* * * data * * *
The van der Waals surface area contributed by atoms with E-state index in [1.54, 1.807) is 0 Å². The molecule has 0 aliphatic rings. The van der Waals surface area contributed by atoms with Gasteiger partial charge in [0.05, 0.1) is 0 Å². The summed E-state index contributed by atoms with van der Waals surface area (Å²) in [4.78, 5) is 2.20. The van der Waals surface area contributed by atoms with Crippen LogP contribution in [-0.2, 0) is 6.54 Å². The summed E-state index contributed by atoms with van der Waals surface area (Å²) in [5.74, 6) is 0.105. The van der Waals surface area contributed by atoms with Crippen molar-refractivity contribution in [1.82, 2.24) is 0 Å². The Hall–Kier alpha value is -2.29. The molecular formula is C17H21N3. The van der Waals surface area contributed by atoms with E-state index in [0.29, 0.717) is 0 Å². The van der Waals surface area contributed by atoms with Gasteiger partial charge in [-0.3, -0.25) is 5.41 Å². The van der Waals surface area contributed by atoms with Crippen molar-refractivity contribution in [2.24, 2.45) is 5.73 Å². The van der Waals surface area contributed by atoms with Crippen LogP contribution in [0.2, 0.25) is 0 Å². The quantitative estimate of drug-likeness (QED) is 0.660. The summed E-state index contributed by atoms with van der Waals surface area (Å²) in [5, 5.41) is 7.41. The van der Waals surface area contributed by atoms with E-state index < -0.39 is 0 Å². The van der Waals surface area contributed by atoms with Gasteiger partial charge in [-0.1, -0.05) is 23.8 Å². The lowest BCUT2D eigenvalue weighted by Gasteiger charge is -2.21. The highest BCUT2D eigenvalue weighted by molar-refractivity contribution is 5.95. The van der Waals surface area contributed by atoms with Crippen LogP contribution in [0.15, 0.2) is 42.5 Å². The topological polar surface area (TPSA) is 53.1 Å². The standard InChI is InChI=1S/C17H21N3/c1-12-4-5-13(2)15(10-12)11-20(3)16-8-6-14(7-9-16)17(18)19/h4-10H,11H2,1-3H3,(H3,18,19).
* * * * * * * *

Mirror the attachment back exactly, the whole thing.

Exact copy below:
The van der Waals surface area contributed by atoms with E-state index in [1.54, 1.807) is 0 Å². The molecule has 0 aliphatic rings. The van der Waals surface area contributed by atoms with Gasteiger partial charge in [0.05, 0.1) is 0 Å². The summed E-state index contributed by atoms with van der Waals surface area (Å²) in [4.78, 5) is 2.20. The van der Waals surface area contributed by atoms with Crippen LogP contribution in [-0.2, 0) is 6.54 Å². The summed E-state index contributed by atoms with van der Waals surface area (Å²) in [5.74, 6) is 0.105. The van der Waals surface area contributed by atoms with Crippen molar-refractivity contribution in [1.82, 2.24) is 0 Å². The Hall–Kier alpha value is -2.29. The molecular formula is C17H21N3. The van der Waals surface area contributed by atoms with E-state index in [0.29, 0.717) is 0 Å². The van der Waals surface area contributed by atoms with Gasteiger partial charge in [-0.3, -0.25) is 5.41 Å². The van der Waals surface area contributed by atoms with Crippen molar-refractivity contribution in [2.24, 2.45) is 5.73 Å². The van der Waals surface area contributed by atoms with Crippen LogP contribution in [0.2, 0.25) is 0 Å². The quantitative estimate of drug-likeness (QED) is 0.660. The summed E-state index contributed by atoms with van der Waals surface area (Å²) in [5, 5.41) is 7.41. The van der Waals surface area contributed by atoms with E-state index < -0.39 is 0 Å². The van der Waals surface area contributed by atoms with Gasteiger partial charge in [-0.1, -0.05) is 23.8 Å². The lowest BCUT2D eigenvalue weighted by Gasteiger charge is -2.21. The highest BCUT2D eigenvalue weighted by molar-refractivity contribution is 5.95. The van der Waals surface area contributed by atoms with Crippen LogP contribution in [0.15, 0.2) is 42.5 Å². The topological polar surface area (TPSA) is 53.1 Å². The standard InChI is InChI=1S/C17H21N3/c1-12-4-5-13(2)15(10-12)11-20(3)16-8-6-14(7-9-16)17(18)19/h4-10H,11H2,1-3H3,(H3,18,19).